Obamacare’s core set of preventive services includes mammography, cervical cancer screening, blood pressure screening, depression screening and immunizations. But because of the protestations and legal challenges of some private businesses and religious organizations, contraception was left out of the legally mandated range of preventive services that insurers were required to provide. But other provider agencies, including Planned Parenthood, are able to provide reproductive and preventive services to their clients. For many American women these providers are their de facto primary care providers. If HHS further restricts funding for or eliminates reproductive health programs—achieved relatively easily through administrative rule-making by HHS rather than congressional approval—a significant number of women will lose access to primary care.

Once again if you are employed and already have private health insurance, no problem. But if you are a woman of reproductive age who relies on some form of federally mandated insurance coverage, look out. Things are very likely going to change.

Evidence-based preventive medicine
The headline from The Boston Globe’s STAT News on Nov. 30 caught my eye: “Meeting with TRUMP emboldens Anti-Vaxers.” The accompanying article explained that President-elect Trump met with Dr. Andrew Wakefield, the discredited British physician who was stripped of his medical license in the aftermath of revelations of his having “cooked” data that implicated vaccines as the cause of autism.

This of course raises the fear in the minds of public health and medical professionals that the new administration is willing not just to question the basic laws of physics and environmental science but to question the biomedical sciences as well. Given this, it was especially troubling to see on Dec. 1 that the GOP-led House was to hold hearings on the role of the U.S. Preventive Services Task Force (USPSTF). The Task Force is composed of physicians, biomedical researchers and public health scientists who review the evidence for and make recommendations about the efficacy of basic biomedical tests and procedures, such as mammography, immunizations and screening for colorectal cancer. Their work is at the center of transforming health care in this country into an evidence-based model from a purely “let’s try it and see what happens” model.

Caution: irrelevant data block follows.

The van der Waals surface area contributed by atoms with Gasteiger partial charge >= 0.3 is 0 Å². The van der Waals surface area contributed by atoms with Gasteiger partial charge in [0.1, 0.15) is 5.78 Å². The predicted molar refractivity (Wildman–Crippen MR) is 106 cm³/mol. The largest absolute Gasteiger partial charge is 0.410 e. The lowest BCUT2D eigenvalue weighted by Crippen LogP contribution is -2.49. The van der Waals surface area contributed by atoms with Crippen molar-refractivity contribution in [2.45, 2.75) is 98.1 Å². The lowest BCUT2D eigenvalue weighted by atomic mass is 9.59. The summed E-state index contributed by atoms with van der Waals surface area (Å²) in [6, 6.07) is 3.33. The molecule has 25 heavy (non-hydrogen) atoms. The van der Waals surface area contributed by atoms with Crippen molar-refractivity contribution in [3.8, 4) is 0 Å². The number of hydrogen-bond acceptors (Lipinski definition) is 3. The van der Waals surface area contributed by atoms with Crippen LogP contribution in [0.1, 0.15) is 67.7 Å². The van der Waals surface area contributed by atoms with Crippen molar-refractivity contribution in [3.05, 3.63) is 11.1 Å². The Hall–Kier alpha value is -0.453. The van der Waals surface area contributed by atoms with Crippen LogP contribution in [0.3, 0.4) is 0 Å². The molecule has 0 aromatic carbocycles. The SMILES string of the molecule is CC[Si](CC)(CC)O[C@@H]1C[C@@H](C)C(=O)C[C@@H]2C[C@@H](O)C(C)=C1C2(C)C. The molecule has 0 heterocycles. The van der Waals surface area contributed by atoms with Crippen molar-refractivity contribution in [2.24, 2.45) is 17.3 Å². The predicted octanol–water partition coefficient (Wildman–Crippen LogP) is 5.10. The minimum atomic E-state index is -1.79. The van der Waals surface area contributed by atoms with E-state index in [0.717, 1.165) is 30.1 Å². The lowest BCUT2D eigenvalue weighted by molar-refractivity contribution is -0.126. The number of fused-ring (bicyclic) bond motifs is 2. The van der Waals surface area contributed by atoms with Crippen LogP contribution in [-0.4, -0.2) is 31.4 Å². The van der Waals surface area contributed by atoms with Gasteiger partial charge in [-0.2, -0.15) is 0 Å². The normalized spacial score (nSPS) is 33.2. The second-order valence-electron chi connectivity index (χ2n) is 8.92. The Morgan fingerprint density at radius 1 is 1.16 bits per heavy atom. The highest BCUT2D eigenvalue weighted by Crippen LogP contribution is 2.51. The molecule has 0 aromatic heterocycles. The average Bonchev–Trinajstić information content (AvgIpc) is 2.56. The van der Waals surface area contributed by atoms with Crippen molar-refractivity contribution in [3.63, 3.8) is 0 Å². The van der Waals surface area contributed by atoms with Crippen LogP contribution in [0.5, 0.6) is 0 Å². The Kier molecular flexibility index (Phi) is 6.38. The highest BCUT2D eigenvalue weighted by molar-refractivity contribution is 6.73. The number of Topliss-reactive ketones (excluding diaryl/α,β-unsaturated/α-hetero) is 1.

Diminishing the role of the USPSTF would be entirely consistent with the GOP’s penchant for deregulation and privatization. Take for example the Food and Drug Administration. Jim O’Neil, who is a venture capitalist and neither a physician nor scientist, is one of two leading candidates to head the FDA. O’Neil has argued that, “We should reform FDA so it is approving drugs after their sponsors have demonstrated safety and let people start using them at their own risk.” Imagine being prescribed a medication that neither you as patient, your provider, nor the drug company knows works?

The science and practice of medicine and public health have been shaped for the most part through the application of the scientific method and the desire to provide the benefits of these insights to the greatest number of people possible. We can, and should, debate and study the best ways to deploy these findings. But abandoning science, renouncing government’s role in protecting people’s health and using health services as a political weapon should have no place in America.